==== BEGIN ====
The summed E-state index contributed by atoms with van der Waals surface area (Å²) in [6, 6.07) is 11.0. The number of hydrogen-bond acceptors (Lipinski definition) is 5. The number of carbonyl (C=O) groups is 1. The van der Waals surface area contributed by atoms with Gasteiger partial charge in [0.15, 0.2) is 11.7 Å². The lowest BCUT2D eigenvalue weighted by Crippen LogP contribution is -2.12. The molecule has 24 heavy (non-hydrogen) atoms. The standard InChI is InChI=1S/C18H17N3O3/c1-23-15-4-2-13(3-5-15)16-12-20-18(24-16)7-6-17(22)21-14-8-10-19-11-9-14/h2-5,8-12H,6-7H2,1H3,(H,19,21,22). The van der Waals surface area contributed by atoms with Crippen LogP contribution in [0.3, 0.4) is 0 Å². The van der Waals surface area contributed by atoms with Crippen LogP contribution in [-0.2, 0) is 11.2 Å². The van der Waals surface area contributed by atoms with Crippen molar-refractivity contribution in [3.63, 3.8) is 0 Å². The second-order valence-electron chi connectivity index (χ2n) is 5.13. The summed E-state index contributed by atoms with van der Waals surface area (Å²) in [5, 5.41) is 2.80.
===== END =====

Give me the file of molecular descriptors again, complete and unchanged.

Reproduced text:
The summed E-state index contributed by atoms with van der Waals surface area (Å²) in [6, 6.07) is 11.0. The number of hydrogen-bond acceptors (Lipinski definition) is 5. The number of carbonyl (C=O) groups is 1. The van der Waals surface area contributed by atoms with Gasteiger partial charge in [0.15, 0.2) is 11.7 Å². The lowest BCUT2D eigenvalue weighted by Crippen LogP contribution is -2.12. The molecule has 24 heavy (non-hydrogen) atoms. The standard InChI is InChI=1S/C18H17N3O3/c1-23-15-4-2-13(3-5-15)16-12-20-18(24-16)7-6-17(22)21-14-8-10-19-11-9-14/h2-5,8-12H,6-7H2,1H3,(H,19,21,22). The van der Waals surface area contributed by atoms with Crippen LogP contribution in [0.3, 0.4) is 0 Å². The van der Waals surface area contributed by atoms with Crippen LogP contribution in [-0.2, 0) is 11.2 Å². The van der Waals surface area contributed by atoms with Crippen molar-refractivity contribution in [3.63, 3.8) is 0 Å². The second-order valence-electron chi connectivity index (χ2n) is 5.13. The summed E-state index contributed by atoms with van der Waals surface area (Å²) in [5, 5.41) is 2.80.